Newly relaunched Salon.com was the sole sponsor of Bravo’s “virtual viewing party” for the season finale of Top Chef last night. It used the occasion to promote its new food section.
The “party” took place on BravoTV.com, where visitors could view aggregated tweets about the show, including those from judges and contestants on the series. Viewers could also participate through Facebook Connect or mobile chat.
Salon’s branding wasn’t exactly in your face: Two banner ads were visible, one across the top of the page and one to the right. They were, however, the only advertising on the page, and they were on-topic, promoting a site dedicated to food writing to an audience of dedicated foodies.
“We’re pretty sure a lot of tonight’s viewers would also love the site,” wrote Salon.com CEO Richard Gingras in an e-mail message. The new Salon section is edited by former Gourmet writer Francis Lam.
Gringras led a relaunch of Salon.com last month that included a new look, new advertising inventory and new sections, like a food section and an e-commerce store. It was the 15-year-old site’s latest attempt to finally turn a profit, or at least stop losing so much money.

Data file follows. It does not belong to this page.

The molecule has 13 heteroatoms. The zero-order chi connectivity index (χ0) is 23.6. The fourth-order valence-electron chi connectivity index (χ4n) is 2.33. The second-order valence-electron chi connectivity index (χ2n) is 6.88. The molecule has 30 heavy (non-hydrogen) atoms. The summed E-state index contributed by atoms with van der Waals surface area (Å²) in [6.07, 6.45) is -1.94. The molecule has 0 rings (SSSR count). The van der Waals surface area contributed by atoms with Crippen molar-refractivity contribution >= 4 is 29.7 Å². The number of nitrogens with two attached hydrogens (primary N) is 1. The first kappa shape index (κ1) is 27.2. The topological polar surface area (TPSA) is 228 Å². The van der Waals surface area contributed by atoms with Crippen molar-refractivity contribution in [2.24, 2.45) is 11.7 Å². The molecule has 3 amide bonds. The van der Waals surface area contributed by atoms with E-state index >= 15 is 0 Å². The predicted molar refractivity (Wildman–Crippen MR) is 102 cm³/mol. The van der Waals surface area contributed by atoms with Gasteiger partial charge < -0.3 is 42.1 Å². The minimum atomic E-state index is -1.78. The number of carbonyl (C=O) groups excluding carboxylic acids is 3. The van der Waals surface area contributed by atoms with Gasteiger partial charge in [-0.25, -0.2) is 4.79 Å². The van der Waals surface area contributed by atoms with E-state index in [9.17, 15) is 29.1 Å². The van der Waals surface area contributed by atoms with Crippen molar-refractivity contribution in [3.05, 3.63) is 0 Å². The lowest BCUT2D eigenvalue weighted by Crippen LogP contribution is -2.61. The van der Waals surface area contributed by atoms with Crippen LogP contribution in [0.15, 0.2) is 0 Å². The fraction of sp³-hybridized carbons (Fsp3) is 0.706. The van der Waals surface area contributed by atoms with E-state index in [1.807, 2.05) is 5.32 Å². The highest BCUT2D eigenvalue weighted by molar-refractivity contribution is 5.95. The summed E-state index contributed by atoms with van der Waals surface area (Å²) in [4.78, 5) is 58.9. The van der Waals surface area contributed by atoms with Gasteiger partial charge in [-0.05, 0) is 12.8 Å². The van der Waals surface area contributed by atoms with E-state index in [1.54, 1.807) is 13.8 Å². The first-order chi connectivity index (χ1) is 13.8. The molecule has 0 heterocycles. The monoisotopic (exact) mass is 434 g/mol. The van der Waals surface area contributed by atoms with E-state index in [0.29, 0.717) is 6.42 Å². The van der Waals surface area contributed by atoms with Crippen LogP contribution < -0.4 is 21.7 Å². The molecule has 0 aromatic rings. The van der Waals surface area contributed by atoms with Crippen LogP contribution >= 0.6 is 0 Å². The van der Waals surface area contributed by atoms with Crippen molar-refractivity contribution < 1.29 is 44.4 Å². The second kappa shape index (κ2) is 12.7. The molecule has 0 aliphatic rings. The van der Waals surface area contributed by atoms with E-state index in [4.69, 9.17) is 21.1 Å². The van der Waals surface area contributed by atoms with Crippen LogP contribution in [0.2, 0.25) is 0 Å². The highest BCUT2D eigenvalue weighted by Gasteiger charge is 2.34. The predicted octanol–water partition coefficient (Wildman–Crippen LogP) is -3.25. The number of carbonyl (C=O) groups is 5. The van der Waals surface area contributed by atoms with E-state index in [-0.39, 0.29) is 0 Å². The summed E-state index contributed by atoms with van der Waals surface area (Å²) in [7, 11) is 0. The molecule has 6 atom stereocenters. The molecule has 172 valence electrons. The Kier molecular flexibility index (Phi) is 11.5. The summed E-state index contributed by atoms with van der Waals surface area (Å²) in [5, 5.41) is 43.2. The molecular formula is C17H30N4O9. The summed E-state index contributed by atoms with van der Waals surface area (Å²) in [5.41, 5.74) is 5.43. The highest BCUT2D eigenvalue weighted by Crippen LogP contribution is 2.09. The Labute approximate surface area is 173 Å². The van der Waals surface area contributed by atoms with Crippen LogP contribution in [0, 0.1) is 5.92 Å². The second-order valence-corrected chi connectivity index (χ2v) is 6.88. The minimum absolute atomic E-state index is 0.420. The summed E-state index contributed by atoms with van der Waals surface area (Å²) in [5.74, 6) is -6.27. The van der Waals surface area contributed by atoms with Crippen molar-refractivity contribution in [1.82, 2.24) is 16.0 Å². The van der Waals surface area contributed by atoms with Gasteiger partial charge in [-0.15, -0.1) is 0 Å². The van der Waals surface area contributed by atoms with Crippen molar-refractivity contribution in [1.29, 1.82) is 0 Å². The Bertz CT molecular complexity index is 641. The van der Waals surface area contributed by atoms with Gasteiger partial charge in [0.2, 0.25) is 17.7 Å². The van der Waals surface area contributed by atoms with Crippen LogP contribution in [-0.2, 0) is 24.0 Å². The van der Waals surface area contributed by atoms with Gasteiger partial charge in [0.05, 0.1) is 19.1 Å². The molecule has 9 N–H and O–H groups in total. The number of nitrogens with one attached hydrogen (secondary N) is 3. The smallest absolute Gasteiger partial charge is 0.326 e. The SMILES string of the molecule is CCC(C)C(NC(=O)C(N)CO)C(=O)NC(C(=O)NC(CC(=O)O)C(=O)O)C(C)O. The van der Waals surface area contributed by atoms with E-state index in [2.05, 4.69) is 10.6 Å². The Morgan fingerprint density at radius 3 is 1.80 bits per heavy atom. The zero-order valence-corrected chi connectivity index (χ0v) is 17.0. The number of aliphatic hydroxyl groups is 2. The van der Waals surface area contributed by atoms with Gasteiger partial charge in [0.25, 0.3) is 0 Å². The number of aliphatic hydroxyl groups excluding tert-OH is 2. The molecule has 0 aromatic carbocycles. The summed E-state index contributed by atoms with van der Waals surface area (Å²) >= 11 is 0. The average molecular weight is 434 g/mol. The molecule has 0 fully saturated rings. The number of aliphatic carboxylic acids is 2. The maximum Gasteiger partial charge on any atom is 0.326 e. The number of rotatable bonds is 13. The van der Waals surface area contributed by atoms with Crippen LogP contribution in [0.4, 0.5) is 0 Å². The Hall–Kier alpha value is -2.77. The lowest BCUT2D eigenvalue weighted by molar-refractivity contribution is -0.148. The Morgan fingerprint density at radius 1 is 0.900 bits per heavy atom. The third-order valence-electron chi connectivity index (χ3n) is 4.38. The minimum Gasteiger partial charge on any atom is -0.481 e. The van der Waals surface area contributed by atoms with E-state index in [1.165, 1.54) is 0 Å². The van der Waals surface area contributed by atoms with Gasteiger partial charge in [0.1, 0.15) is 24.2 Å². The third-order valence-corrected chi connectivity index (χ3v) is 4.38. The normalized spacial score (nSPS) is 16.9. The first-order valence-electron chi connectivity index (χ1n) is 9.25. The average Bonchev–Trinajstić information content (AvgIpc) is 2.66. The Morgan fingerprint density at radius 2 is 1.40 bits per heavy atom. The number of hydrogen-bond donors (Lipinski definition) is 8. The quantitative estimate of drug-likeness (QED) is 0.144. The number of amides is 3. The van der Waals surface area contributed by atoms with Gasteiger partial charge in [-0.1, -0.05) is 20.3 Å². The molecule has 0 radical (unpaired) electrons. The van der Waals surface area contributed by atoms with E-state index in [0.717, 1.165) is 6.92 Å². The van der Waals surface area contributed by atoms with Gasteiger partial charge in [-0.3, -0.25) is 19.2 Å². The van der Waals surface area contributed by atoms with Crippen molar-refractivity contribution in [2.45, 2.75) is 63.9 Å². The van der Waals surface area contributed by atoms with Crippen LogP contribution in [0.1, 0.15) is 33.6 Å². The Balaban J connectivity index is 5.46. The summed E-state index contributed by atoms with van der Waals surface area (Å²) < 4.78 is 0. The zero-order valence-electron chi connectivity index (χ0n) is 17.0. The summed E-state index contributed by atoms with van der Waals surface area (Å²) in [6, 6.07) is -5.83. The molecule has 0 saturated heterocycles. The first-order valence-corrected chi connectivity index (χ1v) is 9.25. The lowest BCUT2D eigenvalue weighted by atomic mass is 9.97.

For Bravo, the heavily promoted event was its second attempt at a “virtual viewing party.” The first was held for the season finale of The Real Housewives of New York in May.
The idea, said Bravo Digital Media SVP Lisa Hsia, was to create “a real-time water cooler experience.” In addition to being able to tweet from the page and read tweets of others, participants could use their cell phones to text answers to poll question asked by Bravo. For example, “Do you think it’s fair the contestants were asked to make desert?”
Hsia said last night’s party put into effect some lessons learned from the previous one.
“The first time we did it, the Twitter responses were going in so fast — we hadn’t built a break into the system — [that] you couldn’t read them,” she said. Last night, the problem seemed to have been fixed.
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